We put this together pretty quickly using InDesign CC. We've used InDesign for our ebooks and other work normally requiring a word processor, so we knew what we were doing without resorting to any online tutorials.

Page layout is also something we enjoy, so we played around with it a bit, adding a few images to the back cover and then removing them when we didn't think they added anything to the design.

Spines, it should be noted, read down rather than up. This has the advantage of being right-side up when the box is laid flat with the cover up. Ah, the mistakes we made just so you won't have to.

The DVD. All's well that ends well.

We printed the image on a sheet of swellable luster paper, trimmed it and slipped it into the cover. Done.

THE REVIEWS | Back to Contents

One thing we found very helpful was showing the work in progress to various visitors.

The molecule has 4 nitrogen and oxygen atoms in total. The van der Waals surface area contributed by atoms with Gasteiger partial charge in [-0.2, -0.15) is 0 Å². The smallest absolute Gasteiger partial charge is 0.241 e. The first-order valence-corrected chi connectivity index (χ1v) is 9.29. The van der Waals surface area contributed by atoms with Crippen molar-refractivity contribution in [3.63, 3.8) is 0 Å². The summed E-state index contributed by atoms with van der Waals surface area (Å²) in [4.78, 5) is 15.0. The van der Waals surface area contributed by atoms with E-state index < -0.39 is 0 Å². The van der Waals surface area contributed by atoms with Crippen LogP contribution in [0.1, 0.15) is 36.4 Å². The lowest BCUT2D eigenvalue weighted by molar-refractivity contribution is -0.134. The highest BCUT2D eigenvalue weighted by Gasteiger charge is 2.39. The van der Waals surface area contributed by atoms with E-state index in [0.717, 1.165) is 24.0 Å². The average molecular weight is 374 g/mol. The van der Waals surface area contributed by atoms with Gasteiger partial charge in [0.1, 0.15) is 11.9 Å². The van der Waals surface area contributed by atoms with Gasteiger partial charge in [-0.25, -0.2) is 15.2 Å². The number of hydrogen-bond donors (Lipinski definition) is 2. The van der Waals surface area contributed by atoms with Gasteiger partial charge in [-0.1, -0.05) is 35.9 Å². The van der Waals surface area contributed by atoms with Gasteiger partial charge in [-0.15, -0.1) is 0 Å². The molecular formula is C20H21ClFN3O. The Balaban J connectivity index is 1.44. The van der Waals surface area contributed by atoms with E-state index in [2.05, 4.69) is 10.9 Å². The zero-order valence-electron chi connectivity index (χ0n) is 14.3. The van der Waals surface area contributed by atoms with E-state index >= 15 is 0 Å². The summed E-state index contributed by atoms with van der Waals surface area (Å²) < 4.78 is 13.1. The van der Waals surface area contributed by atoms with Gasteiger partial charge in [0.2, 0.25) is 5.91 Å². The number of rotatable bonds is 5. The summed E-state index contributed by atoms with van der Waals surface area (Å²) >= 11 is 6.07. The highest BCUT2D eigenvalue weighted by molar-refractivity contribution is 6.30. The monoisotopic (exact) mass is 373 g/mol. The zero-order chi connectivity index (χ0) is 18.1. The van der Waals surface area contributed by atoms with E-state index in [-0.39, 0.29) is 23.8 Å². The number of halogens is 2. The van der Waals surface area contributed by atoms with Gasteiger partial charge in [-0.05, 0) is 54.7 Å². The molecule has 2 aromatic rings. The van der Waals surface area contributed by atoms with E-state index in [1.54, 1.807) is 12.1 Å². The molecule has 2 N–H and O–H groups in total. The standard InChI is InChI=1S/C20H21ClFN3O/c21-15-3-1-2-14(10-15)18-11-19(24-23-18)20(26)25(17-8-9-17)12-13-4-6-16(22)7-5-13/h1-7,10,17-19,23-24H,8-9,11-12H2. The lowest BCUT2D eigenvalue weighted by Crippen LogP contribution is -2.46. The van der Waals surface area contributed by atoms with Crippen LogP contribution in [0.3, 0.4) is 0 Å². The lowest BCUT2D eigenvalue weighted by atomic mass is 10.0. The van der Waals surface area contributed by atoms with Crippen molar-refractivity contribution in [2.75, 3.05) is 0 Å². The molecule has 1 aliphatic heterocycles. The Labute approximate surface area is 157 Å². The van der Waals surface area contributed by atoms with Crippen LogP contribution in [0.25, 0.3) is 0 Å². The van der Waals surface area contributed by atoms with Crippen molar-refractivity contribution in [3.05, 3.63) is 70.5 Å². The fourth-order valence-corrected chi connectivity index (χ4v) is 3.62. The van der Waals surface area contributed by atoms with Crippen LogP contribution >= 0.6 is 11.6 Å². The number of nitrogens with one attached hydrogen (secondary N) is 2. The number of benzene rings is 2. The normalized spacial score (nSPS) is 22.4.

That started with the rough cut. Our audience's reaction rejuggled our priorities so that we included a lot more of the dancing than we were at first inclined to use. And it continued with the first full cut through the final DVD production.

The only opinion that counts, of course, is that of the bride and groom.

They received the DVD on a Friday and the next week promised to name their first born ... uh, no, that's another story. But they did appreciate our two pans over the crowd at the ceremony so they could see everyone who attended (we did a fly-over at the cocktail hour and in the dining area, too), the unabridged toasts (you haven't heard them until you hear them the second time) and the dance floor reality show.

But what they really appreciated was reliving the best day of their lives.

(Editor's Note: This is the fourth of a five-part series on editing a wedding video. Links to the other stories are in the main table of contents at the top right of each story.)